Bas Loomans has been appointed professor 'Oral Function and Restorative Dentistry' at the Radboud university medical center / Radboud University as of 1 December 2021. He combines his work as a dentist with leadership of his research group and coordination of education and patient care. In this way he builds bridges between the needs of clinical practice, scientific innovations and the education and training of dentists.
The patient is central to dentist and professor Bas Loomans (Eindhoven, 1974). That is why he has always continued to work as a dentist alongside his academic career. "In this way I keep the connection with the general practice. I like to come out of the ivory tower and see what dentists and patients need," he says. "In addition, I think it is important to focus on what is best for a patient. The choice of a material or technique comes second. My advice: consult with the patient, treat only what is necessary and think about meaningful and affordable care."
Radboud Tooth Wear Project
After studying dentistry, Loomans received his PhD from RU in 2007 for his thesis, titled ‘Proximal contact tightness of posterior composite resin restorations’. Loomans worked as a visiting researcher at the Catholic University of Leuven, but always remained connected to the Department of Dentistry of the Radboud university medical center. There he combines clinical care, research and teaching, with a strong focus on restoration and preservation of oral functions, attention for quality of life and use of minimally invasive treatment techniques.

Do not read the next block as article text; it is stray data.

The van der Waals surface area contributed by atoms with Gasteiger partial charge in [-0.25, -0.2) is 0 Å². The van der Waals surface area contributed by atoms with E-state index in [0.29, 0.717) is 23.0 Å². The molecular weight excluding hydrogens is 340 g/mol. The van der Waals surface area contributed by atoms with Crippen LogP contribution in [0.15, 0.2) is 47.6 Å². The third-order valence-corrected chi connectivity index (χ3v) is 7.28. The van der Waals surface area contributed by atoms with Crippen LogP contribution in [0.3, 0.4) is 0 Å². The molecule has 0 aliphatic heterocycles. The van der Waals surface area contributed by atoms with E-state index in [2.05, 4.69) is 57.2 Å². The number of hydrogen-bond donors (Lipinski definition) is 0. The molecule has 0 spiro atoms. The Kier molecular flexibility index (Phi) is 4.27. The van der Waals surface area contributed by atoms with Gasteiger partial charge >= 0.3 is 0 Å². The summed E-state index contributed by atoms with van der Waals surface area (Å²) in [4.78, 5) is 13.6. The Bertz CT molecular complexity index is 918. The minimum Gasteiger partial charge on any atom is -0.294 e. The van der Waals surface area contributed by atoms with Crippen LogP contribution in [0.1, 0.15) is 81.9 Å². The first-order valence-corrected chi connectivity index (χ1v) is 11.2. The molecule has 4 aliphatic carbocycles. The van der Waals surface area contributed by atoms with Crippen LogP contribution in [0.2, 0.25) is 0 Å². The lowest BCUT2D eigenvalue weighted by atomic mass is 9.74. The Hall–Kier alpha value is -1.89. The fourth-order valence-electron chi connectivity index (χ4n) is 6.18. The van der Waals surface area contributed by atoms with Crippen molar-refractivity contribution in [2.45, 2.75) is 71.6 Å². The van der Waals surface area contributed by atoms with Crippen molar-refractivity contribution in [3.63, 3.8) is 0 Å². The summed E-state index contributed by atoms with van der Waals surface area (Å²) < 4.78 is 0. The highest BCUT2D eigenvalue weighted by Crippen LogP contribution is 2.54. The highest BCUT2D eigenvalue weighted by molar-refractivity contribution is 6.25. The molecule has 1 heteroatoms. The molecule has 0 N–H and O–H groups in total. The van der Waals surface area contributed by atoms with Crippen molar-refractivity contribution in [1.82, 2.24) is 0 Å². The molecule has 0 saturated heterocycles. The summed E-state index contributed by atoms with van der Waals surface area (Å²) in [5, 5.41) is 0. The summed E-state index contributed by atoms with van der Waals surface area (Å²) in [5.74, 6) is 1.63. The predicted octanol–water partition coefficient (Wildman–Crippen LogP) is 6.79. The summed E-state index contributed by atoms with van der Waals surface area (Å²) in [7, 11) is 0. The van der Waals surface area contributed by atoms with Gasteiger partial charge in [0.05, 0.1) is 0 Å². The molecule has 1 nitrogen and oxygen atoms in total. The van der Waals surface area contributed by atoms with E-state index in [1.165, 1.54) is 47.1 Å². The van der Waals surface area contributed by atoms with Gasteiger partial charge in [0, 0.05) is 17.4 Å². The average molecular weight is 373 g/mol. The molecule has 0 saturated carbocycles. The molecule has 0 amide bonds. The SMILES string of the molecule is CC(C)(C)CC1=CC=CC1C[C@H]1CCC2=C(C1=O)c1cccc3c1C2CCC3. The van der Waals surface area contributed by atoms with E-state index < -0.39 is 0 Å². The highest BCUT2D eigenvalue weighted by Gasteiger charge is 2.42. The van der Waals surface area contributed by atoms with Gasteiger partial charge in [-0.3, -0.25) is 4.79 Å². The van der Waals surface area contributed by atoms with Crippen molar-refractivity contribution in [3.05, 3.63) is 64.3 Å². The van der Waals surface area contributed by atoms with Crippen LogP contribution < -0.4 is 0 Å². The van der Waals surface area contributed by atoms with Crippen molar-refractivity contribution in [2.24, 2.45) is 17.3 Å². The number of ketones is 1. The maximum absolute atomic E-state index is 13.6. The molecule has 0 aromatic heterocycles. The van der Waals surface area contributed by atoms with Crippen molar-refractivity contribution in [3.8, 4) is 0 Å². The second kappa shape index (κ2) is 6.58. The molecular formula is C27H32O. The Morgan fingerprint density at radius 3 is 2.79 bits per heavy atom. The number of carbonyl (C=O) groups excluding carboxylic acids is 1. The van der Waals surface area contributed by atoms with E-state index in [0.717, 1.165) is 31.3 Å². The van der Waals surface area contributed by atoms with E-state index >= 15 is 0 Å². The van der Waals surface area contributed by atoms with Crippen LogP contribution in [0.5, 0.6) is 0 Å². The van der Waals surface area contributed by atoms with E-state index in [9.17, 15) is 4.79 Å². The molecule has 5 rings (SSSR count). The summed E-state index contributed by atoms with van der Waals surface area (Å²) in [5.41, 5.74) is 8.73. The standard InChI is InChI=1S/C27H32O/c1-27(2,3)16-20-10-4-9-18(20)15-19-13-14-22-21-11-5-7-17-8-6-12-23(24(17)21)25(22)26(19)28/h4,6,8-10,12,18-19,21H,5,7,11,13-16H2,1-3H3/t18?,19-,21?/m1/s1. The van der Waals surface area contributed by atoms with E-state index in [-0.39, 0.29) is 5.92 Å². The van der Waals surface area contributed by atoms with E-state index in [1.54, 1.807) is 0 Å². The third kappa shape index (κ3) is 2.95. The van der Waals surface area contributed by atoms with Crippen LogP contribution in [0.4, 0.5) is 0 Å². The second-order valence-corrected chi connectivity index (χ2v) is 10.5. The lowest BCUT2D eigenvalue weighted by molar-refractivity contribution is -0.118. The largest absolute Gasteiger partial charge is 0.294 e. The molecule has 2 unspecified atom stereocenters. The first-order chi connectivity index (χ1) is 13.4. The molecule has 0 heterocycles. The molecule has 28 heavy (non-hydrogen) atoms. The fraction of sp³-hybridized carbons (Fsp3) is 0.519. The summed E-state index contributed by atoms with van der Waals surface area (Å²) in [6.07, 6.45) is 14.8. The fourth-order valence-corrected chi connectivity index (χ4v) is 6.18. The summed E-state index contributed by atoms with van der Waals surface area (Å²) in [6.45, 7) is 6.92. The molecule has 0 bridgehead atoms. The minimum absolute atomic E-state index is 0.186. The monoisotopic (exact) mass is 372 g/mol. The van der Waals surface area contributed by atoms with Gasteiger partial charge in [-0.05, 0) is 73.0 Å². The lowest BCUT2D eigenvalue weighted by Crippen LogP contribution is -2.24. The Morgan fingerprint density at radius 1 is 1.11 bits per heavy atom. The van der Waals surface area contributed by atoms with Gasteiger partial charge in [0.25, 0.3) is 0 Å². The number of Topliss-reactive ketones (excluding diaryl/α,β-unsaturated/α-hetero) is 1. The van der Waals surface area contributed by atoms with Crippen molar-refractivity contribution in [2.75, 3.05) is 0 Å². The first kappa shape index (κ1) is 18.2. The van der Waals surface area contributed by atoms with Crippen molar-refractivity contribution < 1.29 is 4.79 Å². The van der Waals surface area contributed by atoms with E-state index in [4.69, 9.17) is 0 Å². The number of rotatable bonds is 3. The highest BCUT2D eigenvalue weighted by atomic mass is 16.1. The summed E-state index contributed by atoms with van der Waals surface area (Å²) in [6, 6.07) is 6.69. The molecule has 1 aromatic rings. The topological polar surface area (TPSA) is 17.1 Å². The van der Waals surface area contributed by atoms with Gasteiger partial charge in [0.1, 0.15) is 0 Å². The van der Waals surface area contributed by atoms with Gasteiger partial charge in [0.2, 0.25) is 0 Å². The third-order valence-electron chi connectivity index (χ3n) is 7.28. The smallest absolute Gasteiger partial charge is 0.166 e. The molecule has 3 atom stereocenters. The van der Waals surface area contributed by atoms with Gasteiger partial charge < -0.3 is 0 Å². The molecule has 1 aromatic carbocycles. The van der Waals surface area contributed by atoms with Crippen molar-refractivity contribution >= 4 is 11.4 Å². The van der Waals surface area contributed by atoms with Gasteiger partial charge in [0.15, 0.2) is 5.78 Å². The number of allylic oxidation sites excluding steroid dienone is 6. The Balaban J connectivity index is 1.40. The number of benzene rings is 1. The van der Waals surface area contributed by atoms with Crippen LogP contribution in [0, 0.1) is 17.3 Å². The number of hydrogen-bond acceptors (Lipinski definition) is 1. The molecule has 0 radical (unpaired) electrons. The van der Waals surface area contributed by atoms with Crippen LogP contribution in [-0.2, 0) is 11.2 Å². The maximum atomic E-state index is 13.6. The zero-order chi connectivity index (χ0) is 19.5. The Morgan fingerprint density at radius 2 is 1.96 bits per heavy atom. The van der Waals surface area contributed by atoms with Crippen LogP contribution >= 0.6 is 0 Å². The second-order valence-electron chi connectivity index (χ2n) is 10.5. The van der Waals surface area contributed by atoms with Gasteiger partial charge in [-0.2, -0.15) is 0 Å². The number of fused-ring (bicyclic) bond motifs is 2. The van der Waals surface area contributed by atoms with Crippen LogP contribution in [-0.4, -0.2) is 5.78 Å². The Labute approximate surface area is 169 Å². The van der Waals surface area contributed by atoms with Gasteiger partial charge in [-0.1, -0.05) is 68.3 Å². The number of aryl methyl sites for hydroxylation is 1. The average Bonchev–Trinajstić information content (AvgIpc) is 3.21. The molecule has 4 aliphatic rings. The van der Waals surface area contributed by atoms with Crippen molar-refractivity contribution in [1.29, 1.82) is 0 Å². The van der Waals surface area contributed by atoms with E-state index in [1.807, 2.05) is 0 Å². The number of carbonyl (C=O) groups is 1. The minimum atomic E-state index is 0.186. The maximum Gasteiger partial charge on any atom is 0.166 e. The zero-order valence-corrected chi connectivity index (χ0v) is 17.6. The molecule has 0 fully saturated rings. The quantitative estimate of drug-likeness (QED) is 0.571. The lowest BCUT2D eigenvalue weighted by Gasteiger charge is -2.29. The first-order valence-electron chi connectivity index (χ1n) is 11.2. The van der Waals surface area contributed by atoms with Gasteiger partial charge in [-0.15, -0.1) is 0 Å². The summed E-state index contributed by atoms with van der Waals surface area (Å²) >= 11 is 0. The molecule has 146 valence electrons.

As a dentist, Loomans specializes in severe tooth wear. "That's why I started the Radboud Tooth Wear Project in 2010, to which patients with severe problems are referred," he explains. "Within this project, we conduct research into the cause of tooth wear, the best treatment techniques and how this affects the patients' quality of life. We have a unique patient group that we have now been following for more than ten years. That is a great source for scientific research."
In addition to research, the Tooth Wear Project also offers a clinical workplace, where dentists, students and patients meet. Here, Loomans and his team provide postgraduate education for dentists who are learning about tooth wear. They see patients and involve master's students in the treatment. "That generates great discussions and this creates a cross-pollination between care, initial and post-initial education and research. I'd like to stimulate that and expand it further, together with national and international partners."
Cross-pollination is a common thread in Loomans' work. For example, from the central theme of tooth wear, he seeks connection with other areas, such as various restorative treatments (from standard technique to fully 3D CAD-CAM guided treatments), lifestyle issues (reflux problems, nutrition, stress factors), functional problems (chewing problems and effect of treatment on for instance speech) and quality of life (patient-related outcome measures). In this way he creates reinforcement, broadening and deepening within his chair. The translation to the clinic is central and he connects the laboratory with clinical studies.
AI helps dentist
For the future, Loomans is strongly committed to digitization in dentistry. "We can already take 3D pictures of the teeth. It would be great if these scans become a regular part of the periodic check-up. The computer can automatically compare scans from different time points, supporting the dentist with an objective assessment of the teeth and helping to make the best treatment decision. Therefore, we are developing artificial intelligence (AI) within a multidisciplinary collaboration. Digital technology will change oral care and thus further improve the quality of clinical care."
For his work, Loomans received, among other awards, the Steve Bayne Mid-Career Award from the International Association of Dental Research, because of the focus in his work on high-risk patients and the translation of his research into the clinic. His current appointment as Professor is for a period of five years.